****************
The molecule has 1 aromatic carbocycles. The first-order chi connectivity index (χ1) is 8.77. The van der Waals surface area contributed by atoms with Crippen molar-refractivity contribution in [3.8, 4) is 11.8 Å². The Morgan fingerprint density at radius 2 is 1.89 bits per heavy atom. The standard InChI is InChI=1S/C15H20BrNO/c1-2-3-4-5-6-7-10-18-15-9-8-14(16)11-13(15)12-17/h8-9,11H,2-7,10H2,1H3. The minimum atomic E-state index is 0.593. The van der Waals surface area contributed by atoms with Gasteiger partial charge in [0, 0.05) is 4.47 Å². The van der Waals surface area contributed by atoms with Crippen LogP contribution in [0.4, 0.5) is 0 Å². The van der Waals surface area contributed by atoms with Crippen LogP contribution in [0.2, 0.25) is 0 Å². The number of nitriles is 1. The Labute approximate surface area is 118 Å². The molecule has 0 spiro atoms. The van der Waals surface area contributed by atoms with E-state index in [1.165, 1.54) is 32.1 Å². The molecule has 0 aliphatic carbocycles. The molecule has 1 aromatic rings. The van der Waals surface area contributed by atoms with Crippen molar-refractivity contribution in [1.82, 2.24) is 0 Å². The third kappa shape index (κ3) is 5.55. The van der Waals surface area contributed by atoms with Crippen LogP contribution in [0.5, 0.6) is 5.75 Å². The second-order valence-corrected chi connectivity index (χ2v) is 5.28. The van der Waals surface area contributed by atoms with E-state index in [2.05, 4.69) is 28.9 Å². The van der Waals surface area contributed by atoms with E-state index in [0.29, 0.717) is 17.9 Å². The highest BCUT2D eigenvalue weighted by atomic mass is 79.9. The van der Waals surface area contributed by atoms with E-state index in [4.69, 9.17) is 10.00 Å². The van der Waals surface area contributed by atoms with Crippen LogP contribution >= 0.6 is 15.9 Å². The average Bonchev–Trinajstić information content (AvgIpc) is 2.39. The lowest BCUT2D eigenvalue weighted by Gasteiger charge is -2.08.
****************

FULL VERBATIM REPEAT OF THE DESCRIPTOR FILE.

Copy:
The molecule has 1 aromatic carbocycles. The first-order chi connectivity index (χ1) is 8.77. The van der Waals surface area contributed by atoms with Crippen molar-refractivity contribution in [3.8, 4) is 11.8 Å². The Morgan fingerprint density at radius 2 is 1.89 bits per heavy atom. The standard InChI is InChI=1S/C15H20BrNO/c1-2-3-4-5-6-7-10-18-15-9-8-14(16)11-13(15)12-17/h8-9,11H,2-7,10H2,1H3. The minimum atomic E-state index is 0.593. The van der Waals surface area contributed by atoms with Gasteiger partial charge in [0, 0.05) is 4.47 Å². The van der Waals surface area contributed by atoms with Crippen LogP contribution in [0.4, 0.5) is 0 Å². The van der Waals surface area contributed by atoms with Crippen LogP contribution in [0.2, 0.25) is 0 Å². The number of nitriles is 1. The Labute approximate surface area is 118 Å². The molecule has 0 spiro atoms. The van der Waals surface area contributed by atoms with E-state index in [1.165, 1.54) is 32.1 Å². The molecule has 0 aliphatic carbocycles. The molecule has 1 aromatic rings. The van der Waals surface area contributed by atoms with Crippen molar-refractivity contribution in [1.82, 2.24) is 0 Å². The third kappa shape index (κ3) is 5.55. The van der Waals surface area contributed by atoms with Crippen LogP contribution in [0.5, 0.6) is 5.75 Å². The second-order valence-corrected chi connectivity index (χ2v) is 5.28. The van der Waals surface area contributed by atoms with E-state index in [2.05, 4.69) is 28.9 Å². The van der Waals surface area contributed by atoms with E-state index in [0.29, 0.717) is 17.9 Å². The highest BCUT2D eigenvalue weighted by atomic mass is 79.9. The van der Waals surface area contributed by atoms with E-state index in [4.69, 9.17) is 10.00 Å². The van der Waals surface area contributed by atoms with Crippen LogP contribution >= 0.6 is 15.9 Å². The average Bonchev–Trinajstić information content (AvgIpc) is 2.39. The lowest BCUT2D eigenvalue weighted by Gasteiger charge is -2.08.